Australian Government decides to make Korean a national priority language again

Prime Minister Kevin Rudd today launched the Australia in the Asian Century South Korea Country Strategy. Consultations were held across Australia throughout April and May with business, academia, local government, youth groups, and community organisations participating in roundtables and ‘town-hall’-style public forums in each State and Territory capital.  The government received over 250 submissions, over 80 of which related to South Korea. Download the strategy and view the submissions at:  http://www.dfat.gov.au/issues/asian-century/. Comment on the strategy via Twitter using the hashtag #AsianCentury, and tagging @DFAT.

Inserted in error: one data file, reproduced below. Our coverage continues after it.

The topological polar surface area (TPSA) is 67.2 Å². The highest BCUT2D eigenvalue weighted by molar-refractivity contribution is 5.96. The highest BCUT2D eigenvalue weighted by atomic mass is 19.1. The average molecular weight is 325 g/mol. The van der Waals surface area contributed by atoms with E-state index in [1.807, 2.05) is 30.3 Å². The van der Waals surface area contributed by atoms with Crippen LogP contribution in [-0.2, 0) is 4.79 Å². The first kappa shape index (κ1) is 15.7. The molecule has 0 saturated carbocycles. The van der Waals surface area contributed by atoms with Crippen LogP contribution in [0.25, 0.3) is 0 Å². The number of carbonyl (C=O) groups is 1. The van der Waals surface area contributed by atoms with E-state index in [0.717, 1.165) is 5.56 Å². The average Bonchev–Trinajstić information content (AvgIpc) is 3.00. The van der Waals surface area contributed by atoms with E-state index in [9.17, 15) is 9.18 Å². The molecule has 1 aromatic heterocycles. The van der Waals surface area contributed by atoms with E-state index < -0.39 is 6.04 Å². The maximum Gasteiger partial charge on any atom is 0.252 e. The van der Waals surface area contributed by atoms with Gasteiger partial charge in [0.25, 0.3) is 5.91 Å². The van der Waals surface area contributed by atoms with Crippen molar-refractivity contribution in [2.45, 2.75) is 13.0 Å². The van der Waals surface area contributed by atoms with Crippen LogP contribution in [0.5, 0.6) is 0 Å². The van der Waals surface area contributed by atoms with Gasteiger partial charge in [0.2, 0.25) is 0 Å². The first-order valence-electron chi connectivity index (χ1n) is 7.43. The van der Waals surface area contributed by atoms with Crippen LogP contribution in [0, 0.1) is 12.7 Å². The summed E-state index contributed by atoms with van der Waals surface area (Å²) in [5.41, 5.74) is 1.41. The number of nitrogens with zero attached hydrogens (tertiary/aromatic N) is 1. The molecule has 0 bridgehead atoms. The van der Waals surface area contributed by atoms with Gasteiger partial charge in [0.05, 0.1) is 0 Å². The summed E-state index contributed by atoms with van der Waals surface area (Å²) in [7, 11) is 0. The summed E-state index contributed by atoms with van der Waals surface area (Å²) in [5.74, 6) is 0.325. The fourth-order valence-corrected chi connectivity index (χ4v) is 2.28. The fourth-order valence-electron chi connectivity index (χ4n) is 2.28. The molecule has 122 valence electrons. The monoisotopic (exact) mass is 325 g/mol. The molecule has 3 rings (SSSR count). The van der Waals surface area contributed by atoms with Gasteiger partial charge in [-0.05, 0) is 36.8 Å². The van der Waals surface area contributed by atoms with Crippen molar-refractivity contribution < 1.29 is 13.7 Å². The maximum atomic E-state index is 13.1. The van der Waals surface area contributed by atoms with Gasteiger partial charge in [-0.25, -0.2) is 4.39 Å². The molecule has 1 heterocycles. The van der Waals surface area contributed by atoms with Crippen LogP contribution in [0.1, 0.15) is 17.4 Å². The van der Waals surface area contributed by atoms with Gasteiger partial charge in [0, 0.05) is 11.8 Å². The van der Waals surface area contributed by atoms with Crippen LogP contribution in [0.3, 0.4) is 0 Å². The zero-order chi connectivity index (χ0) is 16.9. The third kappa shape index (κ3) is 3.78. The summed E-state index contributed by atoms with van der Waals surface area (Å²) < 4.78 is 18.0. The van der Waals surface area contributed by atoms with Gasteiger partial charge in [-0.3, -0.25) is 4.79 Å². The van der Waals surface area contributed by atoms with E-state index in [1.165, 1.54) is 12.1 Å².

The strategy explores the untapped potential in the Australia-South Korea relationship with our fourth-largest trading partner, particularly in investment.  The strategy notes a lack of awareness of South Korea in Australia, and the need to build links across education, culture and business. The need to deepen science and technology research cooperation with South Korea was also highlighted in the strategy.  As well, the strategy noted the opportunities to expand the scope of multilateral cooperation on non-proliferation, climate change and development. Public consultations highlighted the value of Korean language education as a means to support cultural understanding and build connections between communities, academia and business. Reflecting community views, and South Korea’s growing significance to Australia, the Government has decided to include Korean as a national priority language along with Mandarin, Indonesian, Hindi and Japanese. In all, five country strategies will be released, covering Australia’s five major relationships in Asia.  The Indonesia Country Strategy was released by the Prime Minister in Jakarta on 5 July 2013.  The remaining three, covering China, India, and Japan, will be released in due course.

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